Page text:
Following the first flight Friday of the fourth and largest model of Boeing’s 737 MAX, it will take an unusually long two years or more for flight tests before the MAX 10 can actually take to the skies with up to 230 passengers.
After the jet landed safely in Seattle, Commercial Airplanes CEO Stan Deal said Boeing needs time to develop and certify the additional safety enhancements to the MAX demanded in particular by the European aviation regulator after two fatal crashes of the smaller MAX 8 model.
As a result, although the MAX 10 was originally scheduled to enter service last year, it won’t do so until 2023 to provide ample time to address all regulatory requirements and test all the technical details.
“We’re going to take our time on this certification,” Deal said, in a short interview, his first since taking over Boeing Commercial Airplanes in October 2019.
“We’re committed to make further safety enhancements,” he said. “We need the time to do that, to allow the regulators to be on the airplane.”
The European Aviation Safety Agency (EASA) in January approved the MAX to fly again after Boeing fixed the flawed flight-control system directly responsible for the crashes in 2018 and 2019. However, EASA insisted that before the MAX 10 entered service, Boeing had to introduce further safety improvements.
It asked for the addition of some third way of measuring the jet’s angle of attack as well as enhancements to the crew alerting systems.
The flight-control system that went awry on the crash flights was triggered by a single faulty reading of the plane’s angle of attack, which is the angle between the wing and the oncoming air. Boeing’s current fix creates a system check that compares the angle of attack readings from the two sensors on either side of the cockpit.
However, EASA — as well as critics such as celebrated U.S. pilot Capt. Chesley “Sully” Sullenberger — have insisted two sensors isn’t enough. Deal confirmed that Boeing engineers are working on a way to provide a third indication of the angle of attack reading before the MAX 10 flies passengers.
This is what’s called a “synthetic” sensor, a system that provides an additional, indirect angle of attack calculation using a variety of different sensors and inputs.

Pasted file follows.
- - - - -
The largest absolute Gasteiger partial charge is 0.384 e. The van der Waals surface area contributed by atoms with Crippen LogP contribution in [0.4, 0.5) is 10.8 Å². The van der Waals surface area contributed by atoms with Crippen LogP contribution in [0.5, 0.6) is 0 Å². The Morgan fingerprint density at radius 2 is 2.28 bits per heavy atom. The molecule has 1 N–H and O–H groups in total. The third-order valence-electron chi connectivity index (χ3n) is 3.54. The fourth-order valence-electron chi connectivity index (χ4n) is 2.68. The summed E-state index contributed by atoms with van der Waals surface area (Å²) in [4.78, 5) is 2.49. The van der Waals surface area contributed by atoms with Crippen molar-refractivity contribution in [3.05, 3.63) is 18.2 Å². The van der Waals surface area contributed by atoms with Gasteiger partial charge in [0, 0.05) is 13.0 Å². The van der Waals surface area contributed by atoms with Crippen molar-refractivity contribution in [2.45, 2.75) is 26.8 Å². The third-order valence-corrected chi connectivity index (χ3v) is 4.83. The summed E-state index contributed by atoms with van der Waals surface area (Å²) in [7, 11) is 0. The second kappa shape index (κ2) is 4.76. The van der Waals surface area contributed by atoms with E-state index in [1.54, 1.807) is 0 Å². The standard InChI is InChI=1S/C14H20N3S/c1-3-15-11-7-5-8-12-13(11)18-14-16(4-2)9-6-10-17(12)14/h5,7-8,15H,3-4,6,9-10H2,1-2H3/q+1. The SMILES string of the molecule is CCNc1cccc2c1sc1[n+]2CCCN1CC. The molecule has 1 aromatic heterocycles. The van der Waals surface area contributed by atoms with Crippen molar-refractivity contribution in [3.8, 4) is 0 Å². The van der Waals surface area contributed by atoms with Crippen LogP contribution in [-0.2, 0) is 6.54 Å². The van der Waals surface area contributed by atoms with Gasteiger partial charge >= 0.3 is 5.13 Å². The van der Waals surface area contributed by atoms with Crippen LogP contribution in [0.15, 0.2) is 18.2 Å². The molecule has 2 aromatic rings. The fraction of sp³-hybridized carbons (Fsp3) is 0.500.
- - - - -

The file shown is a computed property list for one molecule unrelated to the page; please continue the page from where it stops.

EASA was also concerned that the pilots on both crash flights were confused by a cacophony of warning alerts going off simultaneously.
“We looked at an enhancement to the air data indication system” that provides alerts to the crew, Deal said. “We are working on that as we speak.”
After criticism of the Federal Aviation Administration for missing the design flaws in the flight-control system of the initial MAX 8 model, it’s clear the MAX 10 now faces a couple of years of particularly stringent oversight from the safety agency.
Three weeks ago, in another sign of new rigor at the FAA, Boeing had to stop deliveries of its 787 Dreamliner widebody jet pending the agency’s approval of the process for inspecting the 787 fuselages for manufacturing defects.
That pause is proving longer than expected, and Deal declined to speculate on when deliveries may be able to resume.
Deal said the thorough scrutiny of the MAX by regulators around the globe ensures its safety, and Boeing is seeing no reluctance by passengers to get on board.
Since the plane returned to service, he said, there have been 60,000 MAX flights, totaling 130,000 flight hours. And Deal said he has begun to see progress beyond the crippling downturn in aviation caused by the global pandemic.
“I’m very optimistic now,” he said. “We’re starting to see a recovery in the market, particularly pronounced in the U.S.”
“Boeing is getting back on its stride,” he said.
First flight of the last MAX model